The Longboat Key Foundation is promoting a Transportation Awareness Day Jan. 26 to inform elderly residents of different modes of transportation available to them.
When Longboat Harbour resident Maye Lavinson, 94, decided to give up her car two years ago, the decision “broke her heart.”
“Giving up that privilege was one of the most difficult decisions of my life, but I knew it was the right thing to do,” Lavinson said.
But what Lavinson didn’t realize when she gave up her car keys two years ago was how difficult it was going to be to get around Longboat Key.
“I’ve lived on Longboat Key since 1970. I hate retirement homes, and I have no intention of leaving the island,” Lavinson said. “But I suddenly realized quickly that getting around just to do run simple errands is very difficult. It’s a big, big problem.”
The Longboat Key Foundation seeks to help residents like Lavinson by promoting a Transportation Awareness Day Jan. 26 to inform elderly residents of different modes of transportation available to them.
Lavinson relies on friends and neighbors for rides to Temple Beth Israel. And she also pays a driving service $15 per hour for four hours twice a week to make shopping trips to Longboat Key Publix and run errands in town and on the mainland.
“That’s $120 a week and it’s not cheap,” Lavinson said.
Ruth Lerner, a friend of Lavinson and a fellow Temple Beth Israel member, is legally blind and has similar problems.
“When you become a geriatric, you can’t drive, and regular trips to the store and the doctor become issues,” Lerner said.
Lerner relies heavily on neighbors, friends and in-home help to help her get to errands, the temple and to do in-home chores.
“There are lots of people on the Key that don’t have opportunities when they can’t drive anymore,” Lerner said.
Lerner and Lavinson approached former vice mayor and Longboat Key Foundation Managing Director Dave Brenner at Temple Beth Israel two months ago about the issues they and many others on the Key face when they can no longer drive.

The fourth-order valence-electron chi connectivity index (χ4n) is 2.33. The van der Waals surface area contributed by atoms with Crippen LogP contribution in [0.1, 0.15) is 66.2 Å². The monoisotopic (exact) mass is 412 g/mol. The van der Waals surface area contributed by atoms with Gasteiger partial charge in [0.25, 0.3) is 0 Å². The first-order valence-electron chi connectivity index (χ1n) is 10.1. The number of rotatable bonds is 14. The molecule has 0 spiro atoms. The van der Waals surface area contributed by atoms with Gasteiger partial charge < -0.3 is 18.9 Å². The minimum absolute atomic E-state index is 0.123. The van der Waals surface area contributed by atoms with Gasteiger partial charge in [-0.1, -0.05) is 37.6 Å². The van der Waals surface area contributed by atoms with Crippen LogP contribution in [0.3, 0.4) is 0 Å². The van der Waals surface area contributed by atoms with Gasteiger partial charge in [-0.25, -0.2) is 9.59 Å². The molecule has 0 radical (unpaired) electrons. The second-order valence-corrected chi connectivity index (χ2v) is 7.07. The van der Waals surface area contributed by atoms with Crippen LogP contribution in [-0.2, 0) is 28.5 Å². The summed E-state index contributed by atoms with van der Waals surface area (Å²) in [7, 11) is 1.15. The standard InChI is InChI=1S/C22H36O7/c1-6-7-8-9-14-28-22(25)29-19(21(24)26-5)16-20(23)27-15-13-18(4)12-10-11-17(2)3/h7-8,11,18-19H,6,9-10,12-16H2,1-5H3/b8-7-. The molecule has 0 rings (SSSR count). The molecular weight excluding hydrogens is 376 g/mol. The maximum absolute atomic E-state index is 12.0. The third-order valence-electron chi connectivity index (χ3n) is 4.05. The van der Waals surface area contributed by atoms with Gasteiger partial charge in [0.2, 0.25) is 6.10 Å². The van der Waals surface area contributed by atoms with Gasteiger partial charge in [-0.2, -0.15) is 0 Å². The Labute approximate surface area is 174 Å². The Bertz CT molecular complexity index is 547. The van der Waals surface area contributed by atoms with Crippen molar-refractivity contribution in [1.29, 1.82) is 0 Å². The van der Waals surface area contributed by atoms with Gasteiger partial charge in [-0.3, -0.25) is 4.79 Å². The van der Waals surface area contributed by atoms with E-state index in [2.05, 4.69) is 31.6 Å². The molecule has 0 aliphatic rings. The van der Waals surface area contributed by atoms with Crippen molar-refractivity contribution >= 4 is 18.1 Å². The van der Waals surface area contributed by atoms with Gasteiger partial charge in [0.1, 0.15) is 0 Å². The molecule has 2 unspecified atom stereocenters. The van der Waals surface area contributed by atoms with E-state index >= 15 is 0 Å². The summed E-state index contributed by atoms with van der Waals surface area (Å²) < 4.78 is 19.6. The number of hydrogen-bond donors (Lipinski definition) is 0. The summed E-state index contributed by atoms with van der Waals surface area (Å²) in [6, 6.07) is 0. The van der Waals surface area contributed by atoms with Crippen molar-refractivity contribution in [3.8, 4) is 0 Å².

The issue concerned Brenner, who began reaching out to Longboat Key and transportation officials to research all available transportation opportunities for residents.
“If we can help and inform people on the Key, they won’t move to the mainland for a retirement opportunity with more reliable transportation,” Brenner said. “We want them to stay and continue to do their shopping and eating here instead of feeling like they are forced to leave the island when they give up their car keys.”
Brenner and the foundation began to hold discussions with Longboat Key Chamber of Commerce and Aging in Paradise Resource Center officials, who formulated Transportation Awareness Day.
The options residents will learn about include Manatee County Area Transit (MCAT) and Sarasota County Area Transit (SCAT) bus routes. A SCAT bus will also be on site at the transportation day event for residents to get in and take a look.
“I never knew that these hydraulic buses are lowered so people that can’t climb steps can get on them easier,” Brenner said. “And these aren’t the New York City buses with graffiti all over them that many Northerners remember. It’s a clean, viable alternative.”
Residents 80 and older can also ride the SCAT bus for free.
Longboat Limousine, Independent Transportation Network Sarasota and officials from SCAT and MCAT will attend the event.
Brenner thinks there’s a lot of residents in Longboat condominiums and homes that rely heavily on neighbors and friends to get to and from the store and doctor appointments.
“It’s a quality of life issue,” Brenner said. “The bottom line is to see what we can do to keep people on Longboat Key.”
Lazy Lobster restaurant owner Michael Garey said the need for transportation awareness on Longboat Key is a big one, especially in season.
Garey said he has lost several longtime customers the past couple of years that have left the island for a retirement home after giving up their car keys.
Garey even has some of his employees drive meals to Key customers who can no longer drive. Restaurant employees also drive some longtime guests home after a meal at the restaurant because they can no longer drive at night.
“If we can come up with creative solutions, we can improve the quality of life for many, keep residents on the island, and I and other restaurant owners can keep our clienteles from moving to the mainland,” Garey said.